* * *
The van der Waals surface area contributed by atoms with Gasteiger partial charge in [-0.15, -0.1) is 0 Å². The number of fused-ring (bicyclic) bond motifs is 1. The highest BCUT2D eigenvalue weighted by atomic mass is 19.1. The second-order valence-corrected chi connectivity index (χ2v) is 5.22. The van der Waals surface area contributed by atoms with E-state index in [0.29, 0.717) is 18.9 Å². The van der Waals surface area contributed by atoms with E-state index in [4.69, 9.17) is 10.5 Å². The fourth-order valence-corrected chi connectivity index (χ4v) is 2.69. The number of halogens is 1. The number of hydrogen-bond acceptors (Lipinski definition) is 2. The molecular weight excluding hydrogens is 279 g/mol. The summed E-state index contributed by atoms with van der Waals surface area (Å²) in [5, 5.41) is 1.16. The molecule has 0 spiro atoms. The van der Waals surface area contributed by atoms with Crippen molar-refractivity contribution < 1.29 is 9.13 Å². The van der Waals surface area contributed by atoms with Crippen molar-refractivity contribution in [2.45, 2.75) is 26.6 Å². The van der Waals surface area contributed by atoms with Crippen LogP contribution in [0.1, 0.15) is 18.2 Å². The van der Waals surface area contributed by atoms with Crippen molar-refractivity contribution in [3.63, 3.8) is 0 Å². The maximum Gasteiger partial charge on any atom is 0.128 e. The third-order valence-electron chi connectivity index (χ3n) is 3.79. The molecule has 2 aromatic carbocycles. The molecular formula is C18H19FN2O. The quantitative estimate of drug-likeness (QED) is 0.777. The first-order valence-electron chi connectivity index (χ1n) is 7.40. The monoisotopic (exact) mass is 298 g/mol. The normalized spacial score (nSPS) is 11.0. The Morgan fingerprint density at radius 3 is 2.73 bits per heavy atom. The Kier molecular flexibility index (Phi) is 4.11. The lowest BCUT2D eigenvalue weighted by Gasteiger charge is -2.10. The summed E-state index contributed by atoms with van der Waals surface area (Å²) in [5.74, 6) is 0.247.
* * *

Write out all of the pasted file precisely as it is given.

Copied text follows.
The van der Waals surface area contributed by atoms with Gasteiger partial charge in [-0.15, -0.1) is 0 Å². The number of fused-ring (bicyclic) bond motifs is 1. The highest BCUT2D eigenvalue weighted by atomic mass is 19.1. The second-order valence-corrected chi connectivity index (χ2v) is 5.22. The van der Waals surface area contributed by atoms with E-state index in [0.29, 0.717) is 18.9 Å². The van der Waals surface area contributed by atoms with E-state index in [4.69, 9.17) is 10.5 Å². The fourth-order valence-corrected chi connectivity index (χ4v) is 2.69. The number of halogens is 1. The number of hydrogen-bond acceptors (Lipinski definition) is 2. The molecular weight excluding hydrogens is 279 g/mol. The summed E-state index contributed by atoms with van der Waals surface area (Å²) in [5, 5.41) is 1.16. The molecule has 0 spiro atoms. The van der Waals surface area contributed by atoms with Crippen molar-refractivity contribution < 1.29 is 9.13 Å². The van der Waals surface area contributed by atoms with Crippen molar-refractivity contribution in [2.45, 2.75) is 26.6 Å². The van der Waals surface area contributed by atoms with Crippen LogP contribution in [0.1, 0.15) is 18.2 Å². The van der Waals surface area contributed by atoms with Crippen molar-refractivity contribution in [3.63, 3.8) is 0 Å². The maximum Gasteiger partial charge on any atom is 0.128 e. The third-order valence-electron chi connectivity index (χ3n) is 3.79. The molecule has 2 aromatic carbocycles. The molecular formula is C18H19FN2O. The quantitative estimate of drug-likeness (QED) is 0.777. The first-order valence-electron chi connectivity index (χ1n) is 7.40. The monoisotopic (exact) mass is 298 g/mol. The normalized spacial score (nSPS) is 11.0. The Morgan fingerprint density at radius 3 is 2.73 bits per heavy atom. The Kier molecular flexibility index (Phi) is 4.11. The lowest BCUT2D eigenvalue weighted by Gasteiger charge is -2.10. The summed E-state index contributed by atoms with van der Waals surface area (Å²) in [5.74, 6) is 0.247.